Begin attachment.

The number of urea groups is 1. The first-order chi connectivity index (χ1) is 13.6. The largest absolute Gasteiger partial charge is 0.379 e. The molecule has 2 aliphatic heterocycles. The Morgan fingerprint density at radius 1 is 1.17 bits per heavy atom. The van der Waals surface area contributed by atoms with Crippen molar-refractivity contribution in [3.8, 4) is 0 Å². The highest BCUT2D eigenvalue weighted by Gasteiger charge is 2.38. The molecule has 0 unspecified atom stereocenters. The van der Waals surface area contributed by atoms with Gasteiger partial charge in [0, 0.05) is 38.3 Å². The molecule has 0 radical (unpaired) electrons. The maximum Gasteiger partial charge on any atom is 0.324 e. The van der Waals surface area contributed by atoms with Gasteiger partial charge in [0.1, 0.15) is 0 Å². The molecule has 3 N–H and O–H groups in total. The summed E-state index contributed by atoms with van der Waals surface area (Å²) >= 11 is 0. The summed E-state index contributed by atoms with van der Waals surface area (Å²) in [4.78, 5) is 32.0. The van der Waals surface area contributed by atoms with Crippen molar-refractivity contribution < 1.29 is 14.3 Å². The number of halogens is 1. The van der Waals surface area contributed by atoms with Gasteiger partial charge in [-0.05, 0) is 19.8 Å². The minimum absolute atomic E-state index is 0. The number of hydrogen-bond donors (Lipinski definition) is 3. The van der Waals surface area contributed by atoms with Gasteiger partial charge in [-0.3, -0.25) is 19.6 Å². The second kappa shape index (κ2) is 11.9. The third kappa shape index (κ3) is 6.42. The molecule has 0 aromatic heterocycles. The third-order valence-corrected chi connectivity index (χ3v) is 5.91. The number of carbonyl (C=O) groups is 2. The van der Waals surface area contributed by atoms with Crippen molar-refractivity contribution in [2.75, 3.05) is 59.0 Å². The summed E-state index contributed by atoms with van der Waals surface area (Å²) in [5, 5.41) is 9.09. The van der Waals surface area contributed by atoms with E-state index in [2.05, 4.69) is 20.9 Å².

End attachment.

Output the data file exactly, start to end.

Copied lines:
The number of urea groups is 1. The first-order chi connectivity index (χ1) is 13.6. The largest absolute Gasteiger partial charge is 0.379 e. The molecule has 2 aliphatic heterocycles. The Morgan fingerprint density at radius 1 is 1.17 bits per heavy atom. The van der Waals surface area contributed by atoms with Crippen molar-refractivity contribution in [3.8, 4) is 0 Å². The highest BCUT2D eigenvalue weighted by Gasteiger charge is 2.38. The molecule has 0 unspecified atom stereocenters. The van der Waals surface area contributed by atoms with Gasteiger partial charge in [0, 0.05) is 38.3 Å². The molecule has 0 radical (unpaired) electrons. The maximum Gasteiger partial charge on any atom is 0.324 e. The van der Waals surface area contributed by atoms with Gasteiger partial charge in [0.1, 0.15) is 0 Å². The molecule has 3 N–H and O–H groups in total. The summed E-state index contributed by atoms with van der Waals surface area (Å²) >= 11 is 0. The summed E-state index contributed by atoms with van der Waals surface area (Å²) in [4.78, 5) is 32.0. The van der Waals surface area contributed by atoms with Crippen molar-refractivity contribution < 1.29 is 14.3 Å². The number of halogens is 1. The van der Waals surface area contributed by atoms with Gasteiger partial charge in [-0.05, 0) is 19.8 Å². The minimum absolute atomic E-state index is 0. The number of hydrogen-bond donors (Lipinski definition) is 3. The van der Waals surface area contributed by atoms with Gasteiger partial charge in [-0.3, -0.25) is 19.6 Å². The second kappa shape index (κ2) is 11.9. The third kappa shape index (κ3) is 6.42. The molecule has 0 aromatic heterocycles. The third-order valence-corrected chi connectivity index (χ3v) is 5.91. The number of carbonyl (C=O) groups is 2. The van der Waals surface area contributed by atoms with Crippen molar-refractivity contribution in [2.75, 3.05) is 59.0 Å². The summed E-state index contributed by atoms with van der Waals surface area (Å²) in [5, 5.41) is 9.09. The van der Waals surface area contributed by atoms with E-state index in [2.05, 4.69) is 20.9 Å².